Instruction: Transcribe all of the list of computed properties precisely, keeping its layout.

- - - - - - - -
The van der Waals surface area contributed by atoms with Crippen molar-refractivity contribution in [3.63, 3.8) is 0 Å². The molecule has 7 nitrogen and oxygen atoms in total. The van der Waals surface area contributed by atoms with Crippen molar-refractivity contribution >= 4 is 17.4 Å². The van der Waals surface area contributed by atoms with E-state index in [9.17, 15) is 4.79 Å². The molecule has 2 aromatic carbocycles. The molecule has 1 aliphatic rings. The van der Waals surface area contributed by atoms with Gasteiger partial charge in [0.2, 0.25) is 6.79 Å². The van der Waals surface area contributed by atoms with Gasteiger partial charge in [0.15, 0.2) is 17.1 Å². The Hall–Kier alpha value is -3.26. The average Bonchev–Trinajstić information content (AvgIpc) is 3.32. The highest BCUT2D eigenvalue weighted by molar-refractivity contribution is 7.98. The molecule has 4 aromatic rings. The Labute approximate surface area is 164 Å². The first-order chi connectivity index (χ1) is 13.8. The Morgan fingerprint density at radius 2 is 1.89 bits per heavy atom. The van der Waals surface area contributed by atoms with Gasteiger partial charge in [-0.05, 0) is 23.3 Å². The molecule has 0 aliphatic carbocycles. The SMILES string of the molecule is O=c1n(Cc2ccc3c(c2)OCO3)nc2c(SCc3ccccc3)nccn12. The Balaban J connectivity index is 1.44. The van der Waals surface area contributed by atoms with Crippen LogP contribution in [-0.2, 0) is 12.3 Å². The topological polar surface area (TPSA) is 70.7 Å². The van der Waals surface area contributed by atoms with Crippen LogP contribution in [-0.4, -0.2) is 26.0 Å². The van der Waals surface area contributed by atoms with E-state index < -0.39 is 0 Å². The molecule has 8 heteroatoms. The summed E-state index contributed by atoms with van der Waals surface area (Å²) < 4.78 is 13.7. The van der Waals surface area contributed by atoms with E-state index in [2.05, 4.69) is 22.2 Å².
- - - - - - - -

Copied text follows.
The van der Waals surface area contributed by atoms with Crippen molar-refractivity contribution in [3.63, 3.8) is 0 Å². The molecule has 7 nitrogen and oxygen atoms in total. The van der Waals surface area contributed by atoms with Crippen molar-refractivity contribution >= 4 is 17.4 Å². The van der Waals surface area contributed by atoms with E-state index in [9.17, 15) is 4.79 Å². The molecule has 2 aromatic carbocycles. The molecule has 1 aliphatic rings. The van der Waals surface area contributed by atoms with Gasteiger partial charge in [0.2, 0.25) is 6.79 Å². The van der Waals surface area contributed by atoms with Gasteiger partial charge in [0.15, 0.2) is 17.1 Å². The Hall–Kier alpha value is -3.26. The average Bonchev–Trinajstić information content (AvgIpc) is 3.32. The highest BCUT2D eigenvalue weighted by molar-refractivity contribution is 7.98. The molecule has 4 aromatic rings. The Labute approximate surface area is 164 Å². The first-order chi connectivity index (χ1) is 13.8. The Morgan fingerprint density at radius 2 is 1.89 bits per heavy atom. The van der Waals surface area contributed by atoms with Gasteiger partial charge in [-0.05, 0) is 23.3 Å². The molecule has 0 aliphatic carbocycles. The SMILES string of the molecule is O=c1n(Cc2ccc3c(c2)OCO3)nc2c(SCc3ccccc3)nccn12. The Balaban J connectivity index is 1.44. The van der Waals surface area contributed by atoms with Crippen LogP contribution in [-0.2, 0) is 12.3 Å². The topological polar surface area (TPSA) is 70.7 Å². The van der Waals surface area contributed by atoms with Crippen LogP contribution in [-0.4, -0.2) is 26.0 Å². The van der Waals surface area contributed by atoms with E-state index < -0.39 is 0 Å². The molecule has 8 heteroatoms. The summed E-state index contributed by atoms with van der Waals surface area (Å²) < 4.78 is 13.7. The van der Waals surface area contributed by atoms with E-state index in [2.05, 4.69) is 22.2 Å².